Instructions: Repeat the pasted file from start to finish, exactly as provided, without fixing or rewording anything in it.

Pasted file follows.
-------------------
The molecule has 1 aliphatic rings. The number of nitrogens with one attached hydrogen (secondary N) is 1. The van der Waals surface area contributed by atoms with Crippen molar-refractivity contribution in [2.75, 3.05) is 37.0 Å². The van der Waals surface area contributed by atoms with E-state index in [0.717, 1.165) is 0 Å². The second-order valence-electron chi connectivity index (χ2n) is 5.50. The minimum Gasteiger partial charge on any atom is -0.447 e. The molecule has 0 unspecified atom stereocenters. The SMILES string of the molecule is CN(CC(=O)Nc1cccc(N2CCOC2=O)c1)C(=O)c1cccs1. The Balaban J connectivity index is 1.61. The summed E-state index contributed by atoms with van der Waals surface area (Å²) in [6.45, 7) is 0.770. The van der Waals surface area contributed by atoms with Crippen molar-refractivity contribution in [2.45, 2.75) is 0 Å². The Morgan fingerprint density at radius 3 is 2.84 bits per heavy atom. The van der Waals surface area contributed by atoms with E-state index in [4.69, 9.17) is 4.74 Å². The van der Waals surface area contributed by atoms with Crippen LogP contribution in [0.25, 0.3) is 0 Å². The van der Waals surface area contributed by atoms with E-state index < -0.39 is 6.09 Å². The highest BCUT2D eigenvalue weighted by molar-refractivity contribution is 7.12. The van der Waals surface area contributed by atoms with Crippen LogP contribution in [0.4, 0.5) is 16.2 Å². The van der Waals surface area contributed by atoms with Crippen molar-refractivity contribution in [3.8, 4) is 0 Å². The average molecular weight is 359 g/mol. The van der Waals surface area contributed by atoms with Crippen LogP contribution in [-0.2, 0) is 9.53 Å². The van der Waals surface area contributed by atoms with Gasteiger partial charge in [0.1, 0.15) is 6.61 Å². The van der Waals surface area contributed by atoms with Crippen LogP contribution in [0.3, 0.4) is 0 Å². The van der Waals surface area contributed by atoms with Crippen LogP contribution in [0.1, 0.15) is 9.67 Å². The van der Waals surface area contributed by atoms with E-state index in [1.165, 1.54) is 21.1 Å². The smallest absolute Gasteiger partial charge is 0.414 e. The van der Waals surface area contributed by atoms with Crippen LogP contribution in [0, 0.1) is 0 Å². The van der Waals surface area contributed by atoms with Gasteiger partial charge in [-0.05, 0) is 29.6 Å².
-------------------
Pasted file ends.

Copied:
The molecule has 1 aliphatic rings. The number of nitrogens with one attached hydrogen (secondary N) is 1. The van der Waals surface area contributed by atoms with Crippen molar-refractivity contribution in [2.75, 3.05) is 37.0 Å². The van der Waals surface area contributed by atoms with E-state index in [0.717, 1.165) is 0 Å². The second-order valence-electron chi connectivity index (χ2n) is 5.50. The minimum Gasteiger partial charge on any atom is -0.447 e. The molecule has 0 unspecified atom stereocenters. The SMILES string of the molecule is CN(CC(=O)Nc1cccc(N2CCOC2=O)c1)C(=O)c1cccs1. The Balaban J connectivity index is 1.61. The summed E-state index contributed by atoms with van der Waals surface area (Å²) in [6.45, 7) is 0.770. The van der Waals surface area contributed by atoms with Crippen molar-refractivity contribution in [2.45, 2.75) is 0 Å². The Morgan fingerprint density at radius 3 is 2.84 bits per heavy atom. The van der Waals surface area contributed by atoms with E-state index in [4.69, 9.17) is 4.74 Å². The van der Waals surface area contributed by atoms with Crippen LogP contribution in [0.25, 0.3) is 0 Å². The van der Waals surface area contributed by atoms with E-state index < -0.39 is 6.09 Å². The highest BCUT2D eigenvalue weighted by molar-refractivity contribution is 7.12. The van der Waals surface area contributed by atoms with Crippen LogP contribution in [0.4, 0.5) is 16.2 Å². The van der Waals surface area contributed by atoms with Crippen molar-refractivity contribution in [3.8, 4) is 0 Å². The average molecular weight is 359 g/mol. The van der Waals surface area contributed by atoms with Crippen LogP contribution in [-0.2, 0) is 9.53 Å². The van der Waals surface area contributed by atoms with Gasteiger partial charge in [0.1, 0.15) is 6.61 Å². The van der Waals surface area contributed by atoms with Crippen LogP contribution in [0.3, 0.4) is 0 Å². The van der Waals surface area contributed by atoms with Crippen LogP contribution in [0.1, 0.15) is 9.67 Å². The van der Waals surface area contributed by atoms with E-state index in [1.165, 1.54) is 21.1 Å². The smallest absolute Gasteiger partial charge is 0.414 e. The van der Waals surface area contributed by atoms with Crippen LogP contribution in [0, 0.1) is 0 Å². The van der Waals surface area contributed by atoms with Gasteiger partial charge in [-0.05, 0) is 29.6 Å².